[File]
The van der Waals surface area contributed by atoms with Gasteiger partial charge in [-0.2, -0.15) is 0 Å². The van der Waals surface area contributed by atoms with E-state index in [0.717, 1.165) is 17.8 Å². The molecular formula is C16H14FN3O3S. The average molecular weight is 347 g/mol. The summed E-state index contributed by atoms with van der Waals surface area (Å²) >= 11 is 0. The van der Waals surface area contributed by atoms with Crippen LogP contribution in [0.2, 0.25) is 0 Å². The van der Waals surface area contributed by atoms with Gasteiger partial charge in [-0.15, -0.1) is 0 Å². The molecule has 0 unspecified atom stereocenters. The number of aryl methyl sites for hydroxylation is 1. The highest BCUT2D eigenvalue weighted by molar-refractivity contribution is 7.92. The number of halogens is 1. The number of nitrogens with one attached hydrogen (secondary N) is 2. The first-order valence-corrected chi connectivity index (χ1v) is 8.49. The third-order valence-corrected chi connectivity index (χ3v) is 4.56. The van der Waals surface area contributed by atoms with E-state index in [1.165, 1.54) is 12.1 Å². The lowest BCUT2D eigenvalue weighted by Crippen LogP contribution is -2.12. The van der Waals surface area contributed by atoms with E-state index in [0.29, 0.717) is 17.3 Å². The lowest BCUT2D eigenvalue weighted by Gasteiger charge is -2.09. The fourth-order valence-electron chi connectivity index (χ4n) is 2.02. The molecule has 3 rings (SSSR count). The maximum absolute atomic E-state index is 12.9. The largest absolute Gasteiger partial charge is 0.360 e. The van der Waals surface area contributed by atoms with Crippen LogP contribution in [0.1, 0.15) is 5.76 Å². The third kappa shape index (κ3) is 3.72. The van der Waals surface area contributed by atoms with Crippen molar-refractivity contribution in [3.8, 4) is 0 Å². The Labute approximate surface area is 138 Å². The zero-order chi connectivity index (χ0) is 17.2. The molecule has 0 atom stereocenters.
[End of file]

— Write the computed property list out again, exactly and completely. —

The van der Waals surface area contributed by atoms with Gasteiger partial charge in [-0.2, -0.15) is 0 Å². The van der Waals surface area contributed by atoms with E-state index in [0.717, 1.165) is 17.8 Å². The molecular formula is C16H14FN3O3S. The average molecular weight is 347 g/mol. The summed E-state index contributed by atoms with van der Waals surface area (Å²) >= 11 is 0. The van der Waals surface area contributed by atoms with Crippen LogP contribution in [0.2, 0.25) is 0 Å². The van der Waals surface area contributed by atoms with Gasteiger partial charge in [-0.15, -0.1) is 0 Å². The molecule has 0 unspecified atom stereocenters. The number of aryl methyl sites for hydroxylation is 1. The highest BCUT2D eigenvalue weighted by molar-refractivity contribution is 7.92. The number of halogens is 1. The number of nitrogens with one attached hydrogen (secondary N) is 2. The first-order valence-corrected chi connectivity index (χ1v) is 8.49. The third-order valence-corrected chi connectivity index (χ3v) is 4.56. The van der Waals surface area contributed by atoms with E-state index in [1.165, 1.54) is 12.1 Å². The lowest BCUT2D eigenvalue weighted by Crippen LogP contribution is -2.12. The van der Waals surface area contributed by atoms with E-state index in [0.29, 0.717) is 17.3 Å². The lowest BCUT2D eigenvalue weighted by Gasteiger charge is -2.09. The fourth-order valence-electron chi connectivity index (χ4n) is 2.02. The molecule has 3 rings (SSSR count). The maximum absolute atomic E-state index is 12.9. The largest absolute Gasteiger partial charge is 0.360 e. The van der Waals surface area contributed by atoms with Crippen LogP contribution in [0.1, 0.15) is 5.76 Å². The third kappa shape index (κ3) is 3.72. The van der Waals surface area contributed by atoms with Crippen molar-refractivity contribution in [3.8, 4) is 0 Å². The Labute approximate surface area is 138 Å². The zero-order chi connectivity index (χ0) is 17.2. The molecule has 0 atom stereocenters.